In my general and cursory examinations of subsidies provided by States to obtain new businesses or compete with another state to obtain an existing business (or it’s expansion), it isn’t at all clear that the subsidies can provide any significant increase in the per capita State tax revenues over 10 years. i.e < rounding error in per capita tax collections.
Though sufficient detail on the value of the new or relocated business to a state (less the subsidy provided) is never provided publically in sufficient real detail to make a solid analysis the net real benefit to providing the subsidy must be purely for political gain… e.g. retaining or increasing political power (eg. propaganda about new jobs, new revenue from employee income taxes, multiplier effects, and new corporate income tax, but without sufficient information to say whether the subsidy in fact doesn't negate most of that 'gain').
The net effect then is that the tax payers who are in the then present political minority are paying to retain and/or increase the opposing party's power. It seems to me then that the real incentive for States to subsidies is to line pockets of a relative few movers and shakers in the State's political benefactors.
Thus, State subsidies are a form of direct bribery which benefits the relocating or new business profits and lines the pockets of the political elite power brokers and beneficiaries in the state, where the bribe is being paid out of the tax payer income taxes but whose taxpayers obtain no net benefit in the end.
It would seem to me that the federal gov't could put a stop to this charade of bilking taxpayers while benefiting the political power in a state… and the bugger they neighbor effect of it, simply by requiring a federal analysis of whether there is indeed a significant benefit provided to the states taxpayers which aren't a direct loss of benefits to the residents of the state from which the business is relocating or expanding. Alternatively the Federal commerce law could simply make inter-state transfers of business or new business by the use of subsidies illegal, though I'm not sure that could pass constitutional muster… and certainly note under a conservative court majority.
The federal analysis you call for is exactly what the Directorate-General for Competition does in the European Union. While non-controversial subsidies under an already approved program can be notified afterwards in an annual report, all other subsidies have to be notified in advance. At that point, the Commission does a preliminary analysis of the proposed subsidy. If there is any doubt about the legality of the measure, the Commission opens a comprehensive investigation.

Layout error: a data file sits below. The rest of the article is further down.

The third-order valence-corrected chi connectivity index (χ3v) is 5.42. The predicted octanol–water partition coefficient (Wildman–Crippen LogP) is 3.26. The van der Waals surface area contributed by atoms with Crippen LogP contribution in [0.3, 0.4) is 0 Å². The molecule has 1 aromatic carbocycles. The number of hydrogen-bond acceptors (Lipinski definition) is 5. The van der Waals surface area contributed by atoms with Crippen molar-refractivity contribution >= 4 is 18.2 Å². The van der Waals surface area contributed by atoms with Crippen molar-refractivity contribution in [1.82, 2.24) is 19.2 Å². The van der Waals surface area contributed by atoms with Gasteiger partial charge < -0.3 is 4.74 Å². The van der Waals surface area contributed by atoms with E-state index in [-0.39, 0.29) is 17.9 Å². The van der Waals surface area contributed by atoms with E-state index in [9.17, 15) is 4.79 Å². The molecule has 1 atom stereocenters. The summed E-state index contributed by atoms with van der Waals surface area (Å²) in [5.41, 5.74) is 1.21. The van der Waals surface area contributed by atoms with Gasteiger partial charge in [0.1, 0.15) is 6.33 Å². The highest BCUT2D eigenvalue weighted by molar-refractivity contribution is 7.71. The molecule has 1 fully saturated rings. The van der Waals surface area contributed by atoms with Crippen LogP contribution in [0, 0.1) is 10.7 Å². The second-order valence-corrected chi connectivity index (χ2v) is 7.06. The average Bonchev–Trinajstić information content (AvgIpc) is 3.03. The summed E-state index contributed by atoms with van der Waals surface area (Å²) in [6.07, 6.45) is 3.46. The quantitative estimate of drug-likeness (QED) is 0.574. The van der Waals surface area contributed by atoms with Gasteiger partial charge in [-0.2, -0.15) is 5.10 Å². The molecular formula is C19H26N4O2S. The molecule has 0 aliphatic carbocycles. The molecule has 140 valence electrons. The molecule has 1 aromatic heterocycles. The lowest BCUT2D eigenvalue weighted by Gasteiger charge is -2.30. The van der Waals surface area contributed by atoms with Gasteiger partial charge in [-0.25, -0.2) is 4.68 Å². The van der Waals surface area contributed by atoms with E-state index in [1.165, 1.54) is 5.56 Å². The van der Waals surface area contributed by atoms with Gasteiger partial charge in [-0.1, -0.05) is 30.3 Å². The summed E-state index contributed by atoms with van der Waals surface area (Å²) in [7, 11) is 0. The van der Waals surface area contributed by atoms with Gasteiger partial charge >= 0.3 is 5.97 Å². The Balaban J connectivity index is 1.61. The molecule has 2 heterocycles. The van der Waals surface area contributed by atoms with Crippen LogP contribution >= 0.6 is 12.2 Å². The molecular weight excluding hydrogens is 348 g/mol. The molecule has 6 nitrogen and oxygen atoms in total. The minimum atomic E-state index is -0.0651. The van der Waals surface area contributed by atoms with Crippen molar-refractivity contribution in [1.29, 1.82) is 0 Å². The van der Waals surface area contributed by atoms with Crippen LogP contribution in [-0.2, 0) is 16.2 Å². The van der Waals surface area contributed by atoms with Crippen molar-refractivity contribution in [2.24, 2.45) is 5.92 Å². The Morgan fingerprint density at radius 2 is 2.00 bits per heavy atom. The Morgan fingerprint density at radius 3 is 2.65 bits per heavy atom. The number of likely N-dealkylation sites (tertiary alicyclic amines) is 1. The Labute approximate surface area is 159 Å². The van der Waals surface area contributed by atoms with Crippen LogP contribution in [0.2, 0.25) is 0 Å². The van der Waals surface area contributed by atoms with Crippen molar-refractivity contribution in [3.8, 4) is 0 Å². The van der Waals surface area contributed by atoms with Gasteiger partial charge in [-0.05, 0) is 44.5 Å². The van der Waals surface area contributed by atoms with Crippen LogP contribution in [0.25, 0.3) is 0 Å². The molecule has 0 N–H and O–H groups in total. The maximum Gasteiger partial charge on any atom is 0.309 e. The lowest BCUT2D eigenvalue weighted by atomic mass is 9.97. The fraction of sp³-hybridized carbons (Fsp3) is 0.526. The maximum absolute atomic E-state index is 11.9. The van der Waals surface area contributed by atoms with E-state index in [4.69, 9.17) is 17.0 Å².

Regarding the Commerce Clause, the case Cuno v. Daimler-Chrysler raised that issue against state and local subsidies in Ohio. After federal courts narrowed it to the state subsidies only and plaintiffs won at the Appeals Court level, the Supreme Court ruled 9-0 that they did not even have standing to file their suit.
Ken, the 2006 case you refer to ruled that state taxpayers didn’t have standing to question the State’s taxation authority…. that’s my basic interpretation. However, interstate commerce regulates commerce between or among States, which it seems to me therefore allows one state to use the commerce clause to prevent another state from offering subsidies which provide incentive for business to move or shift business to another state.at the original state’s expense in revenue lost.
I’m no legal beagle of course so that’s just my rough speculation. But it therefore seems to me that the entire issue of bugger they neighbor from state to state regards using subsidies provided by or at the expense of taxpayers is yet to be questioned. Of course this get’s into “states rights” v the commerce clause but what else is new?
Taken to extreme, since there’s no restriction by law, then a state with sufficient where-with-all to subsidize business’s to relocate to their state could devastate other or another state’s revenues by enticing with subsidies as many large business’s as they could afford… even by issuing state bonds to finance it. I would guess that the interstate commerce clause would be applicable with standing for the state or states who were negatively impacted to file suit to prevent such.
The only issue I have with the federal gov’t using a fair evaluation to decide whether relocation was to taxpayer’s benefits (per the EU method) is that any new congress could change the conditions or threshold to effectively negate the law without actually repealing it…. just as we see occurring now and have witnessed in the past several decades as the majority swings from left to right and back again.
In any event it doesn’t appear to be within ear-shot of the U.S. taking similar law into consideration. i don’t think this is a private property rights issue since there’s no enjoinder for a business to relocate where it want’s…it’s only about tax-payers rights when business obtains a subsidy by taxpayers or underwritten by tax-payers (e.g. state bonds) t relocate.